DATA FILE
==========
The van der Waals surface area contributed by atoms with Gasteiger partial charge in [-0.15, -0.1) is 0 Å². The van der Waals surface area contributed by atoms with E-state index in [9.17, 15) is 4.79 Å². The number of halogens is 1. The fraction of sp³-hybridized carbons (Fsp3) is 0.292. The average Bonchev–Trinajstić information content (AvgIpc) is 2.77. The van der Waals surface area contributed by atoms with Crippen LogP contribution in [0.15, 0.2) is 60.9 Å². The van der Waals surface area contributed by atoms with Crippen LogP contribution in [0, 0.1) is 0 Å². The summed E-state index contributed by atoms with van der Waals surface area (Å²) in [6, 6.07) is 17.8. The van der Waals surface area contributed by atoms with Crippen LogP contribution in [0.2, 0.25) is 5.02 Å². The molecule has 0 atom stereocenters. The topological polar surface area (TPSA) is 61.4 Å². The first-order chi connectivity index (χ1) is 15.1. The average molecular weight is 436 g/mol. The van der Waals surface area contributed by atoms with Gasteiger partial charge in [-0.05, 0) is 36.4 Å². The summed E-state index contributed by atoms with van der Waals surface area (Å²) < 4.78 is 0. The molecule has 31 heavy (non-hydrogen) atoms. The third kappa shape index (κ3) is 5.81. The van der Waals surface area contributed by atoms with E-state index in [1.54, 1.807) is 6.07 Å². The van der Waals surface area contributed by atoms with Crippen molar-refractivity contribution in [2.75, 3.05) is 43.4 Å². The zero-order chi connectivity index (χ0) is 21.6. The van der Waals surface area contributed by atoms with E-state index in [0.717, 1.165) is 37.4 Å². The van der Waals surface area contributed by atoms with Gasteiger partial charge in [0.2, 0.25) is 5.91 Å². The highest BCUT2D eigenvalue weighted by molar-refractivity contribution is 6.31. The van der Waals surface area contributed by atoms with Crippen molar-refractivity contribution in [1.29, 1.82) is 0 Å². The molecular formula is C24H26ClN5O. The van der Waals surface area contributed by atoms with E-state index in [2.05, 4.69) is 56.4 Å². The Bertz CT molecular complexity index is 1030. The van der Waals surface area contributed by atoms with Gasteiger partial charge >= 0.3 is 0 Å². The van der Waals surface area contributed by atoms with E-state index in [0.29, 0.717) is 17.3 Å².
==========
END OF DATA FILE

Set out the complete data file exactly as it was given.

The van der Waals surface area contributed by atoms with Gasteiger partial charge in [-0.15, -0.1) is 0 Å². The van der Waals surface area contributed by atoms with E-state index in [9.17, 15) is 4.79 Å². The number of halogens is 1. The fraction of sp³-hybridized carbons (Fsp3) is 0.292. The average Bonchev–Trinajstić information content (AvgIpc) is 2.77. The van der Waals surface area contributed by atoms with Crippen LogP contribution in [0.15, 0.2) is 60.9 Å². The van der Waals surface area contributed by atoms with Crippen LogP contribution in [0, 0.1) is 0 Å². The summed E-state index contributed by atoms with van der Waals surface area (Å²) in [6, 6.07) is 17.8. The van der Waals surface area contributed by atoms with Crippen LogP contribution in [0.2, 0.25) is 5.02 Å². The molecule has 0 atom stereocenters. The topological polar surface area (TPSA) is 61.4 Å². The first-order chi connectivity index (χ1) is 15.1. The average molecular weight is 436 g/mol. The van der Waals surface area contributed by atoms with Gasteiger partial charge in [-0.05, 0) is 36.4 Å². The summed E-state index contributed by atoms with van der Waals surface area (Å²) < 4.78 is 0. The molecule has 31 heavy (non-hydrogen) atoms. The third kappa shape index (κ3) is 5.81. The van der Waals surface area contributed by atoms with E-state index in [1.54, 1.807) is 6.07 Å². The van der Waals surface area contributed by atoms with Crippen molar-refractivity contribution in [2.75, 3.05) is 43.4 Å². The zero-order chi connectivity index (χ0) is 21.6. The van der Waals surface area contributed by atoms with E-state index in [0.717, 1.165) is 37.4 Å². The van der Waals surface area contributed by atoms with Gasteiger partial charge in [0.2, 0.25) is 5.91 Å². The highest BCUT2D eigenvalue weighted by molar-refractivity contribution is 6.31. The van der Waals surface area contributed by atoms with Crippen molar-refractivity contribution in [1.29, 1.82) is 0 Å². The molecular formula is C24H26ClN5O. The van der Waals surface area contributed by atoms with E-state index in [2.05, 4.69) is 56.4 Å². The Bertz CT molecular complexity index is 1030. The van der Waals surface area contributed by atoms with Gasteiger partial charge >= 0.3 is 0 Å². The van der Waals surface area contributed by atoms with E-state index in [0.29, 0.717) is 17.3 Å².